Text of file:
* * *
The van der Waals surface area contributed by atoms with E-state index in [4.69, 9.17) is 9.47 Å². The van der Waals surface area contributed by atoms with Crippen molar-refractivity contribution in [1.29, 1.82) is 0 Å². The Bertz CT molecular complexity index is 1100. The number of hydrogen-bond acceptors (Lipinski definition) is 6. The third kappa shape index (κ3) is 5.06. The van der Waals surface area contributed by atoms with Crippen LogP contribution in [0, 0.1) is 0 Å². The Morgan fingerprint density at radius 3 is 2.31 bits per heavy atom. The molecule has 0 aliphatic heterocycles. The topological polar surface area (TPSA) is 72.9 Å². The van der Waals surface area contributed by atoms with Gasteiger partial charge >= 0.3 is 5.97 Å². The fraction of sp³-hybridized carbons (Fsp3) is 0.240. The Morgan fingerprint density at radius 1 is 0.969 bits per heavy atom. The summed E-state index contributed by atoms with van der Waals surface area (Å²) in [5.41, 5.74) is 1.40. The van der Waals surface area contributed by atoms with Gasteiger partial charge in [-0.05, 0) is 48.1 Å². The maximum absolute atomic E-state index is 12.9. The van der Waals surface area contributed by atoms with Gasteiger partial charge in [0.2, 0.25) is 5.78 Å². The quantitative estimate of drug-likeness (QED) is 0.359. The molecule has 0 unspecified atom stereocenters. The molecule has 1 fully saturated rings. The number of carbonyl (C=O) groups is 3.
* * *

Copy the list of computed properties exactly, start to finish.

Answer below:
The van der Waals surface area contributed by atoms with E-state index in [4.69, 9.17) is 9.47 Å². The van der Waals surface area contributed by atoms with Crippen molar-refractivity contribution in [1.29, 1.82) is 0 Å². The Bertz CT molecular complexity index is 1100. The number of hydrogen-bond acceptors (Lipinski definition) is 6. The third kappa shape index (κ3) is 5.06. The van der Waals surface area contributed by atoms with Crippen LogP contribution in [0, 0.1) is 0 Å². The Morgan fingerprint density at radius 3 is 2.31 bits per heavy atom. The molecule has 0 aliphatic heterocycles. The topological polar surface area (TPSA) is 72.9 Å². The van der Waals surface area contributed by atoms with Gasteiger partial charge >= 0.3 is 5.97 Å². The fraction of sp³-hybridized carbons (Fsp3) is 0.240. The Morgan fingerprint density at radius 1 is 0.969 bits per heavy atom. The summed E-state index contributed by atoms with van der Waals surface area (Å²) in [5.41, 5.74) is 1.40. The van der Waals surface area contributed by atoms with Gasteiger partial charge in [-0.05, 0) is 48.1 Å². The maximum absolute atomic E-state index is 12.9. The van der Waals surface area contributed by atoms with Gasteiger partial charge in [0.2, 0.25) is 5.78 Å². The quantitative estimate of drug-likeness (QED) is 0.359. The molecule has 0 unspecified atom stereocenters. The molecule has 1 fully saturated rings. The number of carbonyl (C=O) groups is 3.